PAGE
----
Puberty, periods and parent problems: How Turning Red tackles growing up with a cultural spin

  • The animated film follows a teenage girl who poofs into a red panda – a metaphor for adolescence
  • Director Domee Shi and co-writer Julia Cho wanted to embrace the ‘messiness’ of growing up and emotions that teenage girls are ‘taught at a young age to put away’
Tribune News Service |

Latest Articles

Muslim students of Man Kwan Pak Kau College approach imam for help after school threatens demerits

Not so black and white? Panda fibs fuel anti-US vibe in China

Hong Kong to issue T1 signal on Wednesday night as Typhoon Koinu nears

Nobel Prize goes to mRNA Covid vaccine researchers

Hong Kong’s recent graduates ‘earning 9.8% more than peers did 5 years ago’

Things to know about the Nobel Prizes ahead of 2023 awards

‘Turning Red’ highlights the complexities of puberty from the perspective of 13-year-old Meilin Lee (voiced by Rosaline Chiang). Photo: Disney+ via AP

When we think of puberty, we typically imagine raging hormones and teenage angst. But Pixar’s latest movie is proving that isn’t something to demonise.

Turning Red (streaming on Disney+ Friday) offers a refreshing take on a traditionally uncomfortable topic by telling the story of Meilin “Mei” Lee (Rosalie Chiang), a 13-year-old Chinese Canadian honours student with adorably dorky confidence.

Like any awkward eighth grader, she enjoys hanging out with her friends and obsessing over boy bands, but often hides her true self to appease her protective, slightly overbearing mother Ming (Sandra Oh).

This all changes when Mei marks her womanhood by “poofing” into a giant, 8-foot red panda whenever she gets excited, angry, or overly emotional – a metaphor for adolescence.

“You kind of see the panda’s metaphor evolve along with Mei,” explains director Domee Shi, who helmed Pixar’s short film Bao in 2018. “It starts with puberty, but by the end, it’s clear the panda represents messiness: The messiness of growing up. The messiness of life. The messiness of all the emotions inside of us that we’re taught at a young age to put away because it causes a stir (and) grabs attention.”

For years, young girls have been taught “to be small, to control their emotions,” says Shi, who also co-wrote the screenplay. So instead of banishing the “beast,” she and co-writer Julia Cho wanted teens like Mei to embrace their “inner panda” in a society that often shames women for being too emotional.

Pixar’s Turning Red explores power of friendship, family and boy bands

“We’re living in this moment where it’s so much about authenticity and being our true selves, but it’s impossible if you do not actually embrace every part of yourself,” says Cho.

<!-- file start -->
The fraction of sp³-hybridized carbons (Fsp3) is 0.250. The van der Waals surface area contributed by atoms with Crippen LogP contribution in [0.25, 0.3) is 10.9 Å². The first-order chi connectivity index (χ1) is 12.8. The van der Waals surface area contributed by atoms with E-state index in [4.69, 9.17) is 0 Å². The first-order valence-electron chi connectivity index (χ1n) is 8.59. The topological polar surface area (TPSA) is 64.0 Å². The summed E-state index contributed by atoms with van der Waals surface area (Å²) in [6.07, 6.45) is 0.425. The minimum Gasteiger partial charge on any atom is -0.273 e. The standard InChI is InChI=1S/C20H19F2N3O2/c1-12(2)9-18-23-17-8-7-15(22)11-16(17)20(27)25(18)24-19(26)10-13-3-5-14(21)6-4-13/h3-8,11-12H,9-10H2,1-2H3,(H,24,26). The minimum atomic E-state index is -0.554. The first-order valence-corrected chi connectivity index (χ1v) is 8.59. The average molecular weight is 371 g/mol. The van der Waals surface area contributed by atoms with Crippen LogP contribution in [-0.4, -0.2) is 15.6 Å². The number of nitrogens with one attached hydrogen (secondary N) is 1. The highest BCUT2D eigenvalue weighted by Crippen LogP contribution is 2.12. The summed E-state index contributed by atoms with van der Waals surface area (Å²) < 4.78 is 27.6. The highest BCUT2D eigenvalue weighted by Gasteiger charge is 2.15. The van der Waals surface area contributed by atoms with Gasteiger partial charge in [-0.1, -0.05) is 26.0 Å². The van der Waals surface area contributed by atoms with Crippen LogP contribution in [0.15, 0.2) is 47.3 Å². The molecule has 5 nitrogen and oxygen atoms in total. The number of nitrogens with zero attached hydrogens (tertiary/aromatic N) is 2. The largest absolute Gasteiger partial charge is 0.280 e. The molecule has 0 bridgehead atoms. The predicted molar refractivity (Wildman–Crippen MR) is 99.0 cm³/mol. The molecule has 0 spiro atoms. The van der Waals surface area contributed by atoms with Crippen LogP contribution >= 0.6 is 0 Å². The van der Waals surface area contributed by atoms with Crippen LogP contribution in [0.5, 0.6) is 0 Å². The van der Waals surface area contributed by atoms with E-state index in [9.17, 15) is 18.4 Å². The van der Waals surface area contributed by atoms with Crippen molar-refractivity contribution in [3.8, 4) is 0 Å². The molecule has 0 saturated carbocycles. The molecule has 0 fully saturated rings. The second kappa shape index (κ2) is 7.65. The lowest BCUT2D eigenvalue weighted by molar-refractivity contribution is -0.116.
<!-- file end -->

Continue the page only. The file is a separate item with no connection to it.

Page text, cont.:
In Mei’s family, which frames her mom as strong-willed and her dad as steady and reserved, “there’s something so empowering and cool about how Mei is the first to embrace the messiness of herself. To be loud, to take up space and to be this unapologetic, large, goofy creature,” Shi adds.

Turning Red has already garnered praise from critics for its empowering and humorous take on a familiar coming-of-age story. As a mum, film critic Tessa Smith said the ending moved her to tears. “I related so hard to Turning Red. I get Mei, but I also get Ming,” she tweeted. Critic Kevin Lee said Mei “reminded me of myself and how difficult 13-year-old me must’ve been for my mum.”

Ming (left), Mei’s mother voiced by Sandra Oh, initially struggles to accept her daughter’s changes. Photo: Disney+ via AP

The film is based on Shi’s own childhood experiences: Like Mei, she recalls frequently butting heads with her protective mother while navigating changes in her body and relationships – a common experience for many Asian immigrant kids torn between being dutiful kids and the chaos of adolescence.

Those behind Turning Red made sure to evoke that nostalgia and representation for Asian viewers while avoiding crude stereotypes.

For instance, the filmmakers initially hesitated on making Mei a straight-A student, out of concern that it could perpetuate Asians’ nerdy stereotype. But while reflecting on their own experiences and whether they were allowed to be B or C students growing up, Shi and Cho agreed to keep the narrative.

Tom Holland micast as lead in ‘Uncharted’ based on the video game

“We always approach the writing of these characters from their goals and motivations,” says Shi. “Mei really wants to be a good daughter to her mom and she truly loves her mom and family … but also she is being inexplicably drawn to this new world, to boys, her friends, to everything that the red panda represents.”

The same precautions were made to humanise Ming as more than just a stereotypical, emotionless “tiger mom.”

“What I tried to do was to make sure Ming was just as well balanced (as) Mei,” says Cho. “Ming is fully real and human as a mom, so you’re not only seeing her through Mei’s perspective but also having a larger perspective on who (Ming) is and why she is protective.”

Mei and her friends Priya (from left), Miriam and Abby, voiced by Maitreyi Ramakrishnan, Ava Morse and Hyein Park respectively, navigate their way through the confusing adolescence phase. Photo: Disney+ via AP

Though the cute family-friendly film is all about the complexity of puberty, the beauty of Turning Red is that it hits home for viewers of all ages.

“Whether we’re 13, 33, or 53, we’re all constantly evolving to a version of ourselves that isn’t really our best version, but it’s our more true version,” Cho says. “It’s not about being the best you can be. It’s about being as much you as you can be.”

Sign up for the YP Teachers Newsletter
Get updates for teachers sent directly to your inbox
By registering, you agree to our T&C and Privacy Policy